Aggravating these attitudes is the fact that teachers do not integrate into the process the acquisition of comprehensive, holistic learning, which takes into consideration student’s comprehensive needs. Teacher attitudes may lead students to believe that they do not care about their well-being. Therefore, this could increase the disengagement of students with their education even more and may exacerbate behaviors that teachers identify as uncaring. Valenzuela (1999) suggested that a complete appreciation of the material, physical, psychological, and spiritual need of students should guide teachers in the educational process. To obtain this kind of education Weiner (2006) recommended that teachers critically examine deficit explanations about their students and search for strategies that focus on their strengths.   

In the Puerto Rican context the situation is aggravated since Puerto Ricans do not have a say in the educational policies implemented in the island because of their political status vis-à-vis the United States. Moreover this law shapes Puerto Rico’s own educational laws as for example the most recent Department of Education circular letter, which takes the results of standardized test to reform Puerto Rico’s school culture, even though the law does not take into account the academic and social needs in schools like this one. For example, the letter urged principals to stop fieldtrips that are not related to academic achievement, even though teachers urge more student exposure outside the school and their communities.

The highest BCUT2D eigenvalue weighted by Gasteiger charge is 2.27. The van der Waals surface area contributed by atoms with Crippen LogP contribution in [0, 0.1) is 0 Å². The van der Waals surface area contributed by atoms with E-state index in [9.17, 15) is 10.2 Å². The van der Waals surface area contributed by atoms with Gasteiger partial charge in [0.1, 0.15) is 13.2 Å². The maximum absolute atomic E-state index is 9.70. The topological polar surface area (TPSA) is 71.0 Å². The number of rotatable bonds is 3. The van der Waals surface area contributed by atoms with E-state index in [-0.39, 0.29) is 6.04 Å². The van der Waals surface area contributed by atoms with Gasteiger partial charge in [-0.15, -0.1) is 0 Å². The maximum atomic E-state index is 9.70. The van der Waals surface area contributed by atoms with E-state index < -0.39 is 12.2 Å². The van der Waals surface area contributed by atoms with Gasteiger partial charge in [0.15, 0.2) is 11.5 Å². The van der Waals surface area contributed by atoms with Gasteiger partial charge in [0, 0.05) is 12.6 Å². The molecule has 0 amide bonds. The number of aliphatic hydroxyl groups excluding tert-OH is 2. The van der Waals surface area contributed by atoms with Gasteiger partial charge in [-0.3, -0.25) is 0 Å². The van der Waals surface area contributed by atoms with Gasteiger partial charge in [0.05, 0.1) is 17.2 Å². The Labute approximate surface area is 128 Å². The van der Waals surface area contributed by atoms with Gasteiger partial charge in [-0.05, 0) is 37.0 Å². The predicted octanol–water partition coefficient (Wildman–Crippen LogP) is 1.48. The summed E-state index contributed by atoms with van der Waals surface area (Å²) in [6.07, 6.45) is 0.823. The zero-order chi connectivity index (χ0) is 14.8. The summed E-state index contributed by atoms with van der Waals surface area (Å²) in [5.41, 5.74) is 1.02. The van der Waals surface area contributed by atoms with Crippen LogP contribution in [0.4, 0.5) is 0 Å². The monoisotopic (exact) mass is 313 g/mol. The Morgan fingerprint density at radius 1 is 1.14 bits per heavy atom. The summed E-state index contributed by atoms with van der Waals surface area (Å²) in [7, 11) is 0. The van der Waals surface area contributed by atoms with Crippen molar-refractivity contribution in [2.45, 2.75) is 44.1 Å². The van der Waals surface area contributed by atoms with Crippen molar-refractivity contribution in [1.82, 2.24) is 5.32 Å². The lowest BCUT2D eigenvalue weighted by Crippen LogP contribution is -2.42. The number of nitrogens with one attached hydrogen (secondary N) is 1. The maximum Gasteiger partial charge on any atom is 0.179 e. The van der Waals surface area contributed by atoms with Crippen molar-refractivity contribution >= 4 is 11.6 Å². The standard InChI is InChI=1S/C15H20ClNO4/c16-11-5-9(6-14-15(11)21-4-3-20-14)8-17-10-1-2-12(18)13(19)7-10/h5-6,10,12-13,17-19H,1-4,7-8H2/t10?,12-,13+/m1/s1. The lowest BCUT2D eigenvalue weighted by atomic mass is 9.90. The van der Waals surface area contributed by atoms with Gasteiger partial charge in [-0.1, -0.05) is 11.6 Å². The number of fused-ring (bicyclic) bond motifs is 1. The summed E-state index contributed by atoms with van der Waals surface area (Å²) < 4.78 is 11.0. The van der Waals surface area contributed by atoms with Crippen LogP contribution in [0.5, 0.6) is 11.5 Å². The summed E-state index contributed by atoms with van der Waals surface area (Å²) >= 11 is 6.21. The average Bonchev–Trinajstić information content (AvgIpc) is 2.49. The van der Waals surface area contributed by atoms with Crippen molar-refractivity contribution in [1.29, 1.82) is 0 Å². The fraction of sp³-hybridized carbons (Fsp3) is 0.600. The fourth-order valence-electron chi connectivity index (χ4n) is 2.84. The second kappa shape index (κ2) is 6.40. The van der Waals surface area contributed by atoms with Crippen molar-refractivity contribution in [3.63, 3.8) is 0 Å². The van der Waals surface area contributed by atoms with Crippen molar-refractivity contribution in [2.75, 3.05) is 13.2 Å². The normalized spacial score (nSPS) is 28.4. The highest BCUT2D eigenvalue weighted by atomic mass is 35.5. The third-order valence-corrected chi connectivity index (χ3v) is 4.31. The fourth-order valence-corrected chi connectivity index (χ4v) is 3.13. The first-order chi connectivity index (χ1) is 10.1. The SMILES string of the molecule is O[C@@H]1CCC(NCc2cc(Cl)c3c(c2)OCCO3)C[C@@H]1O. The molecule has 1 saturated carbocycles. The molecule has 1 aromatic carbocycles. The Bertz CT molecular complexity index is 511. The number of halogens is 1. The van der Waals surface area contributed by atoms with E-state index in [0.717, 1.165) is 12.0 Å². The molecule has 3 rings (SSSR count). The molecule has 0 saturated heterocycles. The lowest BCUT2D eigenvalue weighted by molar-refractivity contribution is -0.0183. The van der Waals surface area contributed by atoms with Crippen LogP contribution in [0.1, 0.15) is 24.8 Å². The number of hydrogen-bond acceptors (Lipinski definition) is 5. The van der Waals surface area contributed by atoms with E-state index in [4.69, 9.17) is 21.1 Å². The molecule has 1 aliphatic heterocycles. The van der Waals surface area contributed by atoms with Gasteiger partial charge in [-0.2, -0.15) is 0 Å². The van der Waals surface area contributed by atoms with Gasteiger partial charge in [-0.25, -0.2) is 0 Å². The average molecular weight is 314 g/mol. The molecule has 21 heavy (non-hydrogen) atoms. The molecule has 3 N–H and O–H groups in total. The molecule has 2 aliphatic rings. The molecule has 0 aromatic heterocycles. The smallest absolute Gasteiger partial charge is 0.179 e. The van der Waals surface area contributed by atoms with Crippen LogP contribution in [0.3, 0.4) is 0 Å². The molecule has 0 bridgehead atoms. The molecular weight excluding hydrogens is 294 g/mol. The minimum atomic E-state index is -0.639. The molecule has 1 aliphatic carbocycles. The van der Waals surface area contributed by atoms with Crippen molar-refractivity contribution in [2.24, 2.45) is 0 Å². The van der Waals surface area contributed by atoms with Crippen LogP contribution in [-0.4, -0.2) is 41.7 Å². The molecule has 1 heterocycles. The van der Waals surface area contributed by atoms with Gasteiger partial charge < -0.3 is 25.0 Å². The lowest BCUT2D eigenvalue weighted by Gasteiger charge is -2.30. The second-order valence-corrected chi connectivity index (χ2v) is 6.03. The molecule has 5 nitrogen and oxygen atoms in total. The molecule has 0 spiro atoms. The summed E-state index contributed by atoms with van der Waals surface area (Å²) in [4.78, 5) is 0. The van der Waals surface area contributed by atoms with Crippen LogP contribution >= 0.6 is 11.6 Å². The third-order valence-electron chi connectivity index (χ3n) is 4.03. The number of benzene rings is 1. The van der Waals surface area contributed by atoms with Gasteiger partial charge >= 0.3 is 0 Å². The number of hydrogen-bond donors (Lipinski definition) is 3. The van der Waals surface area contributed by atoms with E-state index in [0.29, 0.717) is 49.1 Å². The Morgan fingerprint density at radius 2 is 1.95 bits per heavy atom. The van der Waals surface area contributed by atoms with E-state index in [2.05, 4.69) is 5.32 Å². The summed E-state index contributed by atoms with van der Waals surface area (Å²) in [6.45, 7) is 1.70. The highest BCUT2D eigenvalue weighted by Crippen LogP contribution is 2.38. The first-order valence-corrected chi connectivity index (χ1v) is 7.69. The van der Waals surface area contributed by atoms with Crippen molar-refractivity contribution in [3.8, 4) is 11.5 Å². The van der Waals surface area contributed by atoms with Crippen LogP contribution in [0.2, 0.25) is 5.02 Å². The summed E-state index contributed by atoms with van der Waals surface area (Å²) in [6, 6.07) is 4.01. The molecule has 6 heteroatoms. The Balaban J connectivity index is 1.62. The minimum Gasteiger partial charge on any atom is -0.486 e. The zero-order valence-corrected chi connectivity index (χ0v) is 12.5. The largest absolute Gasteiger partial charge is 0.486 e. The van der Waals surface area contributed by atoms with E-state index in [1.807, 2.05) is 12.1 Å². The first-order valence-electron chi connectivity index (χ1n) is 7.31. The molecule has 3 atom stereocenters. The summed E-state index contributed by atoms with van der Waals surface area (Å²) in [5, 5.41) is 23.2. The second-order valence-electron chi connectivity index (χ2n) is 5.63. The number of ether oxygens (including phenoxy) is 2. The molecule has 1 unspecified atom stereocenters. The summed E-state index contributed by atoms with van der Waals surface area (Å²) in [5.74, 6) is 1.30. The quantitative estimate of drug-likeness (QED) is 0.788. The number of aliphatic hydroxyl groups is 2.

Freire (1970) explained that “Many political and educational plans have failed because their authors designed them according to their own personal views of reality, never once taking into account (except as mere objects of their actions) the men-in-a-situation to whom their program was ostensibly directed.” The agency of the teacher in making decisions for the welfare of students each day is reduced by this law that does not take into account the realities of Puerto Rico’s low-income communities. NCLB does the opposite of what democratic society is looking to do with an impartial and fair education. More than anything, a public policy should encourage an education where the strengths of the teacher and the student are reinforced, where teachers are encouraged to meet and interact with their students’ community.


Anyon, J., & Greene, K. (2007). No Child Left Behind as an Anti-Poverty Measure. Teachers Education Quarterly , 157-162.

Freire, P. (1970). Pedagogy of the oppressed. New York: Herder and Herder. 186 pages. New edition 1993, 164 pages.

(2002). PUBLIC LAW 107–110, JAN. 8, 2002, No Child Left Behind Act of 2001. Education, Intergovernmental relations.

Reynolds, P. R. (2007). The "Pedagogy of the Oppressed": The Necessity if Dealing with Problems in Students' Live . Educational Horizons , 53-60.

Rivera, R. (2007). Leaving most Latino children behind: No Child Left Behind lesgistation, testing, and the misuse of data under George Bush administration. Data Critica , 3-10.

Schmidt, T. (2008). Scratching the Surface of No Child Left Behind. San Rafael, California: Unpublish thesis from Dominican University.

Strauss A. L., & Corbin, J. M. (1998). Basics of Qualitative Research. California: Sage Publication.

Valenzuela, A. (1999). Subtractive Schooling: U.S.- Mexican Youth and the Politics of Caring. New York. State University of New York Press.

Weiner, L. (2006). Challenging Deficit Thinking. Educational Leadership, 64(1), 42-45. Retrieved from Academic Search Complete database.